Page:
Remove Unnecessary Codes From The Head Section of Your WordPress Theme

The following tips are applicable for both self hosted WordPress blogs and blogs that are hosted on’s free blogging platform.

If you have a blog or a website powered by WordPress content management system, you might have noticed some lines of code before the </ head> section of your website’s WordPress theme. While some of the codes are useful and have a purpose, a few of them are not.

This tutorial shows you how to remove unnecessary codes from the head section of a WordPress theme.

Remove unnecessary codes from WordPress headerLet’s take a look at some example codes ne by one

1. <link rel=”EditURI” type=”application/rsd+xml” title=”RSD” href= />

WordPress supports an XML-RPC interface which is used by blogging clients like Windows Live writer, Ecto etc for publishing blog posts to your website directly from desktop. If you always use a browser to write blog posts within your WordPress administration area, the above line of code is not useful.

2. <link rel=”wlwmanifest” type=”application/wlwmanifest+xml” href= />

The wlwmanifest.xml file is used by Windows Live writer to fetch Tags and Categories of your WordPress blog on the desktop blogging client. Again, if you are not using Windows Live writer to write blog articles, this code is meaningless.

3. <link rel=’index’ title=” href=’’ />

The recent version of WordPress 3.0 automatically inserts a link rel tag on the head section of your WordPress theme which points to your homepage. This is not to be confused as an SEO improvement.

Instead, some WordPress themes might use this tag for varied reasons. If your theme does not refers to this tag or makes a call, you should better remove the index page referrer from the head section of your WordPress theme.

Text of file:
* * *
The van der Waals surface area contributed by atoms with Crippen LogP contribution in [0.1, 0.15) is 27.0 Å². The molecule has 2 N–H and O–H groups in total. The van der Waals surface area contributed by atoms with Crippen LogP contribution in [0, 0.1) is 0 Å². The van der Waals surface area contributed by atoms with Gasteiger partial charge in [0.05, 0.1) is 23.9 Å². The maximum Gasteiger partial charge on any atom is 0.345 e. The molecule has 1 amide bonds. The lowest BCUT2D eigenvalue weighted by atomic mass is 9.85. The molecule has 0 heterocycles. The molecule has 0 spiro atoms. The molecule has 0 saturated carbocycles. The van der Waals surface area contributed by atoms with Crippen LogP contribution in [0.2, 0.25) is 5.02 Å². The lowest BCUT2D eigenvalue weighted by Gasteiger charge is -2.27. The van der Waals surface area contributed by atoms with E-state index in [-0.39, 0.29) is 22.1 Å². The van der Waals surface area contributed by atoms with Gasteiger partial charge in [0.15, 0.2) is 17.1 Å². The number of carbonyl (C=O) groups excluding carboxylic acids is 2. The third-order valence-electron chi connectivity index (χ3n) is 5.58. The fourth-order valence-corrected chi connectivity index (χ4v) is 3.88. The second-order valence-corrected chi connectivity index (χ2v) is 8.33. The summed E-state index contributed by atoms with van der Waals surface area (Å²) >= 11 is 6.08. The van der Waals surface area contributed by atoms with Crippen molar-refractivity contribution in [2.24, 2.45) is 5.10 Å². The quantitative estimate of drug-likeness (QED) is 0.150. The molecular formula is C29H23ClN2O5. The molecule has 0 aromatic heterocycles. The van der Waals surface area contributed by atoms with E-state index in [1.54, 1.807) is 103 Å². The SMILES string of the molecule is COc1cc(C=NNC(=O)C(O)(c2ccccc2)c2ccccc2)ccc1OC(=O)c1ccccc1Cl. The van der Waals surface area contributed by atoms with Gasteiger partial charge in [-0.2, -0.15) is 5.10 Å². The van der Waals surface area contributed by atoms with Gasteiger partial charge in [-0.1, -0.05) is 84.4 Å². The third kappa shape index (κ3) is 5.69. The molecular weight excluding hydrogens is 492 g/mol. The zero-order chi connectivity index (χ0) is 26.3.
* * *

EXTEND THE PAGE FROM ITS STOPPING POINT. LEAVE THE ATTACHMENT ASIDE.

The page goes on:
4. <link rel=’start’ title=” href=’’ />

This is another annoying piece of code which points to the first post published on your current WordPress installation. The annoying part is that WordPress automatically embeds this code on the head section of every page on your site. Again, this code does not help in SEO or better crawling of your pages.

5. <link rel=’prev’ title=” href=’’ />

<link rel=’next’ title=” href=’’ />

Above pair of codes are another rel link which points to the previous and next blog entry. Serves no real purpose.

6. <meta name=”generator” content=”WordPress 3.1.2″ />

This one is added from the WordPress header hook and shows the  WordPress version installed on your site. It can be a security concern, so you should remove it as well.

7. <link rel=’shortlink’ href=’’ />

This is the shortlink version of a published post on your blog, which is embedded from the WordPress header hook. Some themes are coded to use it, so before dropping this one, please double check and verify that you are not using this value anywhere on your theme.

Removing these unnecessary codes from the head section of your WordPress theme is fairly easy. Open your theme’s functons.php file and paste the following codes (be careful, take backups first).

remove_action( ‘wp_head’, ‘wp_shortlink_wp_head’, 10, 0 );
remove_action(‘wp_head’, ‘rsd_link’);
remove_action(‘wp_head’, ‘wlwmanifest_link’);add_filter( ‘index_rel_link’, ‘remove_code’ );
add_filter( ‘parent_post_rel_link’, ‘remove_code’ );
add_filter( ‘start_post_rel_link’, ‘remove_code’ );
add_filter( ‘previous_post_rel_link’, ‘remove_code’ );
add_filter( ‘next_post_rel_link’, ‘remove_code’ );

function remove_code( $data ) {
return false;

While keeping the above codes in the head section of your theme won’t harm your site in any sense, but it’s always better to reduce overhead of HTML markup and serve only what is required. Why increase the overall size of all the pages of your site with useless machine generated stuff which serves no purpose at all?

Important note: It’s important to note that all of the above codes can be removed by editing core WordPress files (e.g wp-includes/wlmanifest.xml). But I would suggest you to use theme specific codes for two reasons. First, when you upgrade WordPress to it’s latest version, all your customized hooks will be overwritten with their default code which will bring the earlier codes back.

Second, isn’t it always easy to enable or disable stuff from a theme or a plugin when compared to editing core WordPress files, which can break existing features?

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1 comment

  1. Elfreda Rupprecht says:

    It reminds me of Caddyshack.


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